Pushing the Limits by Katie McGarry: A Review and Q&A with the Author

Pushing the Limits by Katie McGarry: A Review and Q&A with the Author

Olivia Kalb, Staff Writer

Two damaged characters forge a relationship in Katie McGarry’s realistic new Young Adult novel Pushing the Limits, characters whose deep emotional flaws and insecurities only helped to make the novel better. Most young adult romances provide pretty simple reasons the characters can’t be together. However, in Pushing the Limits, the conflict between the main characters comes from them having both been utterly ripped apart emotionally and physically by horrendous circumstances. And yet that they find such trust and safety in one another was inspiring and kept me reading without the usual predictability of: they kiss here, break-up here, get back together here. Pushing the Limits pushes the limits of normal YA novels. It keeps the reader guessing about Noah and Echo’s secrets, and whether or not they are strong enough to let go of their inhibitions and facades.

The wonderful author of this captivating story, Katie McGarry, very kindly agreed to an interview over email.

Let’s start with 3 fun facts about yourself.

I like writing with pink and purple pens.

Cemeteries creep me out.

I’ll make chocolate chip cookies from scratch just to eat the cookie dough.

You had such serious issues in your book, such as foster care, suicide, and mind trauma. Was it difficult to write about these topics? How did you decide to include them in your book? 

Honestly, I didn’t go into writing Pushing the Limits with the intentions of dealing with those specific issues. When I got into the story, the characters told me this is where the story needed to go and I didn’t want to shy away from the topics because I wanted to write a gritty, contemporary novel where love and hope shines through at the end.

When I write, I “become” my characters. Their highs are my highs. Their hurts become my hurts. I cried several times while writing Pushing the Limits, but I also laughed quite a bit, too.

What inspired you to write about the events in the story? 

When I was a teenager, my life wasn’t sunshine and rainbows and pink fuzzy unicorns puking rainbows. I remember going to high school and heading to class, talking to friends, wondering if the guy with the locker across from me liked me or not. It was all so very normal, yet not.

There were problems in my home. There were problems in my friends’ homes. Real life serious issues, yet every day we went to school and smiled.

While my life does not reflect that of Echo and Noah in Pushing the Limits, I wanted to write a story I could have related to in high school—a story that talked about serious issues yet gave a ray of hope at the end because I wanted the world to know that there is always hope.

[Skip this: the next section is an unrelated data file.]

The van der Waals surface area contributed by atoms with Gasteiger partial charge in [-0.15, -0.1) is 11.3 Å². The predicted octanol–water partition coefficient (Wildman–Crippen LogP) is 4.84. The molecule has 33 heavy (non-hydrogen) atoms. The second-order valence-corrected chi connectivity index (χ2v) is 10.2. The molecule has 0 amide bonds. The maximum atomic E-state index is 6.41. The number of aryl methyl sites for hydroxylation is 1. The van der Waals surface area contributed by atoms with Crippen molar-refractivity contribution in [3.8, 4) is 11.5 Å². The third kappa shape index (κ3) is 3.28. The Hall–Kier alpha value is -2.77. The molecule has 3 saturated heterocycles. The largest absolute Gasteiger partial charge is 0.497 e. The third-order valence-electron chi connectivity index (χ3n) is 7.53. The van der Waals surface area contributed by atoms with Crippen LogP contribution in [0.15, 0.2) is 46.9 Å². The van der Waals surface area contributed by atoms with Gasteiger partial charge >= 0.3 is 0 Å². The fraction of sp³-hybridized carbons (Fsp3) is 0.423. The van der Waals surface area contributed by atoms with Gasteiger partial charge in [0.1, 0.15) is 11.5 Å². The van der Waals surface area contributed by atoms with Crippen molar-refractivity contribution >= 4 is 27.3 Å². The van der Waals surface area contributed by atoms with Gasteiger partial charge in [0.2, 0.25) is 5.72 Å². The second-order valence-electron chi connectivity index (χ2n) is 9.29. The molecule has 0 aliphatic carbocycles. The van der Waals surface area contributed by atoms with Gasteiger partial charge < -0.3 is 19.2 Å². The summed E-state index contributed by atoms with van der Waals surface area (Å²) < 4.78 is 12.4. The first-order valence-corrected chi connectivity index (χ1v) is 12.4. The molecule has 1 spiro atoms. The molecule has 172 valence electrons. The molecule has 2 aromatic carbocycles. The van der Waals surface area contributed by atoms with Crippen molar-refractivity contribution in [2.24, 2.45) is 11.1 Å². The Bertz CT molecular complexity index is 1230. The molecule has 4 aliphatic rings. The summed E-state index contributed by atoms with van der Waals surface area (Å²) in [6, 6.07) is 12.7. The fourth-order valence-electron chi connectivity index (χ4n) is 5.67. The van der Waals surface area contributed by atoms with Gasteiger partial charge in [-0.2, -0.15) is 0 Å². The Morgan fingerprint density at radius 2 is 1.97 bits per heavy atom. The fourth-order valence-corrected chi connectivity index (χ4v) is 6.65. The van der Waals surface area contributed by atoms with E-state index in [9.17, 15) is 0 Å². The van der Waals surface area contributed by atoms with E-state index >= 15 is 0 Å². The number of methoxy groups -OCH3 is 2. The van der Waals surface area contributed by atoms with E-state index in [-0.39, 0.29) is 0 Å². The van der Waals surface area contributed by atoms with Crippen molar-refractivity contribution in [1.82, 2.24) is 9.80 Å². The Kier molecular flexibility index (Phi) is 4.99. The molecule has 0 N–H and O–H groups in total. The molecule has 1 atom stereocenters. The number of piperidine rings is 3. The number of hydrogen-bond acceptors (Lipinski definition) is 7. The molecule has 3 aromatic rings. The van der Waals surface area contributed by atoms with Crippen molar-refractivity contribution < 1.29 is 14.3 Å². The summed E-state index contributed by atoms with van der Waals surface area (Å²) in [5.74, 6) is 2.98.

I don’t usually see switching points of view in YA books, what made you choose to do that? With both points of view, did you see both Echo and Noah as equal main characters, or was one more prominent to you as the lead?

I’m a love story type of gal and, for me, there are two sides to a love story.

It’s so much fun to watch a love story unfold from both points of view. When Noah opens his mouth and says something stupid, you get to see how he cringes on the inside and then you get to see how frustrated Echo is on the outside. Then you get to flip the coin and see how hard it is for Echo to open up to Noah and then experience how her trusting Noah affects him.

Of course, it also makes writing kissing scenes that much more exciting!

I definitely saw Echo and Noah as equal main characters. They both have strong story lines separate from each other.

Do you have any favorite scenes? Which scenes were the most difficult to write? 

Echo and Noah playing pool was definitely my favorite to write. I absolutely adore their banter, the sexual tension, and how Echo blows Noah out of the water with her pool playing capabilities. Of course, Noah edges unbelievably close to Echo, places his hands on her body, and…well…you’ll have to read the book to find out what happens next. J

There’s a scene towards the end of the book where Echo and Noah are confronting each other after a whirlwind of awful events. There are so many emotions happening simultaneously between these two characters and it was difficult to wrap fear and frustration and love and hope all into one little scene.

I know I’ll definitely want to be reading more of your work. What do you have coming up? 

I’m currently working on revisions for Dare You To. This follows the story of Beth, a friend of Noah’s from Pushing the Limits. Dare You To is scheduled to be released in 2013.


392 Pages

Harlequin Teen